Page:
Aṅguttara NikāyaAN 3.100 Loṇakapalla Sutta
A Lump of Salt

“Monks, suppose you say: ‘No matter how this person performs a deed, they experience it the same way.’ This being so, the spiritual life could not be lived, and there would be no chance of making a complete end of suffering.

“Suppose you say: ‘No matter how this person performs a deed, they experience the result as it should be experienced.’ This being so, the spiritual life can be lived, and there is a chance of making a complete end of suffering.

“Take the case of a person who does a small bad deed, but it lands them in hell. Meanwhile, another person does the same small bad deed, but experiences it in the present life, without even a bit left over, let alone a lot.

What kind of person does a small bad deed, but it lands them in hell? A person who hasn’t developed their body, virtue, mind, or wisdom. They’re small-minded and mean-spirited, living in suffering. That kind of person does a small bad deed, but it lands them in hell.

What kind of person does the same small bad deed, but experiences it in the present life, without even a bit left over, let alone a lot? A person who has developed their body, virtue, mind, and wisdom. They’re not small-minded, but are big-hearted, living without limits. That kind of person does the same small bad deed, but experiences it in the present life, without even a bit left over, not to speak of a lot.

Simile of the Lump of Salt

“Suppose a person was to drop a lump of salt into a small bowl of water. What do you think, monks? Would that small bowl of water become salty and undrinkable?”

“Yes, Bhante. Why is that? Because there is only a little water in the bowl.”

“Suppose a person was to drop a lump of salt into the Ganges river. What do you think, monks? Would the Ganges river become salty and undrinkable?”

“No, Bhante. Why is that? Because the Ganges river is a vast mass of water.”

“This is how it is in the case of a person who does a small bad deed, but it lands them in hell. Meanwhile, another person does the same small bad deed, but experiences it in the present life, without even a bit left over, not to speak of a lot. …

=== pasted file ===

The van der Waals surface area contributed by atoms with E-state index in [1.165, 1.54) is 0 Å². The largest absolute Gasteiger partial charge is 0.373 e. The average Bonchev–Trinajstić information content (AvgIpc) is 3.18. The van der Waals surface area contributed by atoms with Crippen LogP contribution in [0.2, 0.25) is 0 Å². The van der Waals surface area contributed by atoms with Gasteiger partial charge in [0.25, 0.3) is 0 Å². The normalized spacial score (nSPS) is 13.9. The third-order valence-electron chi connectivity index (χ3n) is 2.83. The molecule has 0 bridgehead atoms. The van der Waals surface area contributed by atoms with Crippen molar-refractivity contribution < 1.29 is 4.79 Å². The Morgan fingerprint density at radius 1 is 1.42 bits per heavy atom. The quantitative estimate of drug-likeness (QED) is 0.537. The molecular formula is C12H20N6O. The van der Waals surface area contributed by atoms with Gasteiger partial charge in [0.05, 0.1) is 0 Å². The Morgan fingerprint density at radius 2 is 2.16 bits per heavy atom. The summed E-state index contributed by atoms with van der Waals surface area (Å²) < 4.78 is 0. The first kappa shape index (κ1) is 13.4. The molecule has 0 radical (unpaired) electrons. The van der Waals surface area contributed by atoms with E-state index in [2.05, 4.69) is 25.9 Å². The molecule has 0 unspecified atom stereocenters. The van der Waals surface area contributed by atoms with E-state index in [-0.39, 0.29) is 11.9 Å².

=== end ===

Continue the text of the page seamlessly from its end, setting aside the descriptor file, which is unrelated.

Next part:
Simile of the Thief

“Take the case of a person who is thrown in jail for stealing half a dollar, a dollar, or a hundred dollars. While another person isn’t thrown in jail for stealing half a dollar, a dollar, or a hundred dollars.

What kind of person is thrown in jail for stealing half a dollar, a dollar, or a hundred dollars? A person who is poor, with few possessions and little wealth. That kind of person is thrown in jail for stealing half a dollar, a dollar, or a hundred dollars.

What kind of person isn’t thrown in jail for stealing half a dollar, a dollar, or a hundred dollars? A person who is rich, affluent, and wealthy. That kind of person isn’t thrown in jail for stealing half a dollar, a dollar, or a hundred dollars.

This is how it is in the case of a person who does a small bad deed, but they go to hell. Meanwhile, another person does the same small bad deed, but experiences it in the present life, without even a bit left over, not to speak of a lot. …

Simile of the Sheep Butcher

It’s like a sheep dealer or butcher. They can execute, jail, fine, or otherwise punish one person who steals from them, but not another.

What kind of person can they punish? A person who is poor, with few possessions and little wealth. That’s the kind of person they can punish.

What kind of person can’t they punish? A ruler or their minister who is rich, affluent, and wealthy. That’s the kind of person they can’t punish. In fact, all they can do is raise their joined palms and ask: ‘Please, good Bhante, give me my sheep or pay me for it.’

This is how it is in the case of a person who does a small bad deed, but it lands them in hell. Meanwhile, another person does the same small bad deed, but experiences it in the present life, without even a bit left over, not to speak of a lot. …

Monks, suppose you say: ‘No matter how this person performs a deed, they experience it the same way.’ This being so, the spiritual life could not be lived, and there would be no chance of making a complete end of suffering.

Suppose you say: ‘No matter how this person performs a deed, they experience the result as it should be experienced.’ This being so, the spiritual life can be lived, and there is a chance of making a complete end of suffering.”

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Aṅguttara Nikāya 3.100 Loṇakapalla Sutta: A Lump of Salt

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